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HQ H003868

March 22, 2007

Ent-1-03-RR: CTF: ER-H003868

George R. Tuttle, III
Law Offices of George R. Tuttle
Three Embarcadero Center, Suite 1160
San Francisco, California 94111

RE: Ruling Request for a determination as to Importer-Of-Record

Dear Mr. Tuttle:

This is in response to your ruling request dated November 29, 2006, on behalf of Advanced Energy Industries, Inc. regarding the matter of importer-of-record.


AEI is a producer and importer of power conversion, control systems, and related products. These products are used primarily with industrial manufacturing equipment that utilizes gaseous plasmas to deposit or etch thin-film layers on materials or substrates such as silicon, glass and metals.

AEI manufactures goods through a subsidiary company in Shenzhen, China ("AEI Shenzhen"). This subsidiary sells finished goods to AEI in Ft. Collins (AEI Ft. Collins or "AEI FC"). AEI Shenzhen is a separate legal entity from AEI FC; however, the subsidiary only ships to AEI FC. This is due to the subsidiary having a business license that allows the subsidiary to act only as a contract manufacturer for the parent entity, and, as such, the subsidiary is restricted from executing a sale to any party other than the parent company. The goods are manufactured by the subsidiary in Shenzhen, China, and then stored by AEI FC in Hong Kong. From the Hong Kong location, AEI FC ships product to itself or to customers throughout the world, including the United States.

In a typical transaction AEI FC acts as the importer of record for the shipments, unless the goods are being shipped directly from Hong Kong to the U.S. customer, and ownership and risk of loss of the goods transfers to the customer at the time of export from Hong Kong. However AEI FC has customers that would like to purchase goods and to be able to import those goods into the United States as the importer of record. Under the terms of this agreement, AEI FC agrees to hold title and bear the risk of loss until the goods are delivered to the customer's warehouse and the customer accepts delivery of the goods; however, under the terms of the purchase agreement, the customer wishes to be responsible for all costs other than insurance incurred to transport the goods from the international carrier's Hong Kong dock to the warehouse location, including import duties and brokerage fees. The relevant terms of the contract are as follows:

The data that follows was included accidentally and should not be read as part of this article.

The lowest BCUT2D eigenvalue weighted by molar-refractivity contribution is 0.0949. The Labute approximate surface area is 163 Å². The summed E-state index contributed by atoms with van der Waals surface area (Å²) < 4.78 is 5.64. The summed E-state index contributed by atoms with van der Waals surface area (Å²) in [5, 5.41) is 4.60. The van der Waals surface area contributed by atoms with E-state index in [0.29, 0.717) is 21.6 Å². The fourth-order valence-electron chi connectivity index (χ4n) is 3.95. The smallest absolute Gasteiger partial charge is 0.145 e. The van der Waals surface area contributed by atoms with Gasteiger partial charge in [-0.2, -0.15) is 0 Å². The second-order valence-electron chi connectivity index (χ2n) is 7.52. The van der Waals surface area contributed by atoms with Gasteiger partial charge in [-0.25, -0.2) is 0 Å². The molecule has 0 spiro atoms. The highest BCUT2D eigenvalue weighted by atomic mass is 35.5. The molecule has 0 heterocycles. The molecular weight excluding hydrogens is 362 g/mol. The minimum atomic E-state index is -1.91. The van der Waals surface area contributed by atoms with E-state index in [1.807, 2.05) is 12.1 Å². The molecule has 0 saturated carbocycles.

Under the contract the supplier shall clear all Items for export from China and shall be responsible for delivery of Items from AEI Shenzhen facility to the International Carrier's Hong Kong dock. The supplier shall ensure that the quantities of the ordered Items that are delivered to such carrier are appropriate to support the customer's forecasted needs. The International Carrier shall pick up the items at the International Carrier's Hong Kong dock, the customer is responsible for all costs other than insurance incurred to transport the Items from the International Carrier's Hong Kong dock to the Location within the United States, including import duties and brokerage fees. These expenses are to be paid by the customer directly. The ordered items will not be considered delivered to the customer for any purpose under the contract until delivery is made to the customer. The supplier shall bear all risk of loss until the Items are delivered to and accepted by the customer in accordance with the contract.

Whether a party to a purchase contract can act as the importer of record when title or ownership has not passed to that party at the time of importation?


Under 19 U.S.C. 1484 only an owner, purchaser of the imported merchandise or licensed broker acting for the owner, purchaser or consignee of the imported merchandise has the right to make entry. Customs Directive CD 3530-002A, of June 27,2001, defines “owner” and “purchaser” to include any party with a financial interest in a transaction, including the actual purchaser of the goods or a person who imports on consignment. The terms “owner” or “purchaser” would not include a “nominal consignee” who effectively possesses no other right, title, or interest in the goods except as he possessed under a bill of lading, air waybill, or other shipping document.